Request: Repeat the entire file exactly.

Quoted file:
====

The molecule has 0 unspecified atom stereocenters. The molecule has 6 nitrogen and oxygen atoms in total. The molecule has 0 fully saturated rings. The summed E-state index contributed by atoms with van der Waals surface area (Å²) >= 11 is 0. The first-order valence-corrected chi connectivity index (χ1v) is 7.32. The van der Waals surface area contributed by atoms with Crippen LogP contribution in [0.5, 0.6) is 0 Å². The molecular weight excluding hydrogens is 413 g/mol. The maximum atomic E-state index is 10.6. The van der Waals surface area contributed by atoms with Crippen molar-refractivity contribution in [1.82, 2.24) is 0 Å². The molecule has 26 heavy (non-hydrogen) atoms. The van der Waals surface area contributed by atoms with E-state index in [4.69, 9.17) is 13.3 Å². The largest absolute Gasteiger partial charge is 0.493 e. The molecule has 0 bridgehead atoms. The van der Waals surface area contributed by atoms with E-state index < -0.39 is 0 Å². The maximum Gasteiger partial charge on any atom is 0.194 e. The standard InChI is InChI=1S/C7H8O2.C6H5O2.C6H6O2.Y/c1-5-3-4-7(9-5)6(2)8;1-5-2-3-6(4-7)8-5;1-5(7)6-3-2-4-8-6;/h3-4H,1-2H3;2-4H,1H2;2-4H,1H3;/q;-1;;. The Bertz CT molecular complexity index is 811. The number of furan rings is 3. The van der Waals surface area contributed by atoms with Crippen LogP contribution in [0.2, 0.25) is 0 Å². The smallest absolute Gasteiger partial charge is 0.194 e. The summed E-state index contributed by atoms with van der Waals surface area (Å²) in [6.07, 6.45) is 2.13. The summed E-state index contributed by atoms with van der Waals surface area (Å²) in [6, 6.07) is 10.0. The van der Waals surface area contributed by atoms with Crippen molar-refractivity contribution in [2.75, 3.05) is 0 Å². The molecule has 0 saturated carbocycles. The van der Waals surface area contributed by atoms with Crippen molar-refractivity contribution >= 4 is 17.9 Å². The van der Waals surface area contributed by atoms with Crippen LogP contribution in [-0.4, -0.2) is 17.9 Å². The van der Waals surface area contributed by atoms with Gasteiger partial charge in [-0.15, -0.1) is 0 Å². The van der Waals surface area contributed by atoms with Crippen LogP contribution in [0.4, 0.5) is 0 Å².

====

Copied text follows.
The molecule has 0 unspecified atom stereocenters. The molecule has 6 nitrogen and oxygen atoms in total. The molecule has 0 fully saturated rings. The summed E-state index contributed by atoms with van der Waals surface area (Å²) >= 11 is 0. The first-order valence-corrected chi connectivity index (χ1v) is 7.32. The van der Waals surface area contributed by atoms with Crippen LogP contribution in [0.5, 0.6) is 0 Å². The molecular weight excluding hydrogens is 413 g/mol. The maximum atomic E-state index is 10.6. The van der Waals surface area contributed by atoms with Crippen molar-refractivity contribution in [1.82, 2.24) is 0 Å². The molecule has 26 heavy (non-hydrogen) atoms. The van der Waals surface area contributed by atoms with E-state index in [4.69, 9.17) is 13.3 Å². The largest absolute Gasteiger partial charge is 0.493 e. The molecule has 0 bridgehead atoms. The van der Waals surface area contributed by atoms with E-state index < -0.39 is 0 Å². The maximum Gasteiger partial charge on any atom is 0.194 e. The standard InChI is InChI=1S/C7H8O2.C6H5O2.C6H6O2.Y/c1-5-3-4-7(9-5)6(2)8;1-5-2-3-6(4-7)8-5;1-5(7)6-3-2-4-8-6;/h3-4H,1-2H3;2-4H,1H2;2-4H,1H3;/q;-1;;. The Bertz CT molecular complexity index is 811. The number of furan rings is 3. The van der Waals surface area contributed by atoms with Crippen LogP contribution in [0.2, 0.25) is 0 Å². The smallest absolute Gasteiger partial charge is 0.194 e. The summed E-state index contributed by atoms with van der Waals surface area (Å²) in [6.07, 6.45) is 2.13. The summed E-state index contributed by atoms with van der Waals surface area (Å²) in [6, 6.07) is 10.0. The van der Waals surface area contributed by atoms with Crippen molar-refractivity contribution in [2.75, 3.05) is 0 Å². The molecule has 0 saturated carbocycles. The van der Waals surface area contributed by atoms with Crippen molar-refractivity contribution >= 4 is 17.9 Å². The van der Waals surface area contributed by atoms with Crippen LogP contribution in [-0.4, -0.2) is 17.9 Å². The van der Waals surface area contributed by atoms with Gasteiger partial charge in [-0.15, -0.1) is 0 Å². The van der Waals surface area contributed by atoms with Crippen LogP contribution in [0.4, 0.5) is 0 Å².